It's getting increasingly difficult to find fresh material to photograph within a lunchtime walking distance around my office, and its too dark by the time I get home in the evenings to go out and shoot. I do still enjoy photography with the various cameras that I've been using this year, but as the year is winding down to a close, I feel that my project will also be closing at the end of the year as well.
I developed the roll in Kodak D-76 stock solution for 9 minutes and scanned the negatives with Epson V500 Photo. I think the photos came out nicely exposed with sharp focus where I correctly guessed the focusing distance.
Week 48 - Kodak Brownie Starmatic from my collection, purchased with a roll of exposed film inside. I had developed that exposed roll of film and found only a couple of multiple exposed frames with a woman's face and a minivan. The Kodak Brownie Starmatic uses 127 roll film and features auto exposure with a fixed focus lens. The film speed can be set with a dial on top of the camera and exposure can be set to auto or adjusted with the EV (exposure value) dial on top of the camera. The film that I chose for this week was an unidentified color film with England printed on the wrapper. After opening it, the metal spool was rusted, who knows how the film had been stored over the years. Wondering what I would get from the photo results with such a sorry looking roll of film and an untested camera, I ventured out on my lunch break on a brisk, late fall day last week.
Not knowing the speed of the film, (I guessed it might be a 100 speed color film) I set the film speed on the camera to 50 and the the EV dial to auto exposure. I went for walk down to the Inner Harbor in Baltimore on this bright sunny day and shot a few photos along the way. I got a few of the usual touristy photos - the U.S.S. Constellation, Ripley's Believe It Or Not Museum, and the Water Taxi with the National Aquarium in the background. I really was not confident that I would get any images on the roll of film, but I did enjoy going on that photo walk on such a nice sunny day.
I had mixed up a fresh batch of Kodak D-76 the day before developing and eagerly took the whole camera into the changing bag, just in case there were any snafus with the film roll. I usually have some difficulty spooling older 127 roll films onto the Paterson reel, the rolls are so tightly wound that it's difficult to get them started. I developed the roll of film for 10 minutes with my usual method (room temp developer - I don't take the temp), water stop bath, 5 minute fixer, rinse and then generic film rinse aid from Freestyle Photo. This method works for me (varying the developing time with each type of film) so I haven't experimented too much with different temps and developers. I use D-76 or Caffenol for black and white films, C-41 for color, and I've taken a stab at E6.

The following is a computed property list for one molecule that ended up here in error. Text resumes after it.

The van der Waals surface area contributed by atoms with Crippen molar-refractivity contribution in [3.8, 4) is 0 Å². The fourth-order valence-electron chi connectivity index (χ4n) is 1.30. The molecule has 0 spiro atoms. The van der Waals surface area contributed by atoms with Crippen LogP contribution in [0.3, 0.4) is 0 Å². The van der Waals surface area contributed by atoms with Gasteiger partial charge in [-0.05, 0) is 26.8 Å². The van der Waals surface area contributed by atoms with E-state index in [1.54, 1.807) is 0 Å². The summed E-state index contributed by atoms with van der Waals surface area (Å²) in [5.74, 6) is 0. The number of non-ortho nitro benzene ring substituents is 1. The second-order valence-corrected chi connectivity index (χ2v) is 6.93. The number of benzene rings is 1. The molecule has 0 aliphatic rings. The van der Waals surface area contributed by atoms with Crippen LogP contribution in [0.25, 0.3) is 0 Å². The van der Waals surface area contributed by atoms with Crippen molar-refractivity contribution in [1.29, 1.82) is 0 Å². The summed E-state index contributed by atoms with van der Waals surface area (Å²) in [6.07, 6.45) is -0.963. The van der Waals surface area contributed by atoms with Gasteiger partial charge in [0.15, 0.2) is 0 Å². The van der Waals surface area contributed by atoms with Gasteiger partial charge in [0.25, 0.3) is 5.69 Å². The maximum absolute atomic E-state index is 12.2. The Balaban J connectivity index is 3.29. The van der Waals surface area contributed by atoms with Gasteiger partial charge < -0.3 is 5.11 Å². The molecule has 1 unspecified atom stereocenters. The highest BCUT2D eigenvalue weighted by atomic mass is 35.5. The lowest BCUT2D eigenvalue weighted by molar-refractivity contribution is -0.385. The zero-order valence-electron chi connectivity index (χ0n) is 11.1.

I was very pleasantly surprised at the quality of the photos I got from this roll of film, the auto exposure on the camera worked pretty well for this unidentified film. After developing, I hang the negatives from a clothes hanger with clothespins on the ceiling light fixture in my studio to dry, then scan the negatives with an Epson V500 Photo flatbed scanner. Photos are then spot dusted in Photoshop with levels adjusted.
Week 46 - Kodak Pazzazz 110 Camera that my stepfather found while going through his desk, which he then gifted to me (along with a few other lo-fi cameras). A web search for information on the Pazzazz indicated that it was manufactured in Mexico, but the model I have shows a "Made in U.S.A." stamp on the top. The camera came in two colors, rose and turquoise, and was a very simple 110 load, point, and shoot camera. There is an on-off switch for the flash, requiring two AA batteries.
I had not been shooting on the project for a couple of weeks as I was taking care of my mother in her battle with breast cancer and I was heartbroken when she passed two weeks ago. It's been hard to pick it up again, but I want to finish the project so that I can start the new year with hope for a less painful, loss-filled one than of 2016. My father passed in early spring, then our beloved family pet beagle, Cinnamon, two weeks later, and now my mother. Even though my parents have been divorced for many years, and I had been very distanced from my father, both of my parents had a significant, meaningful impact on my life.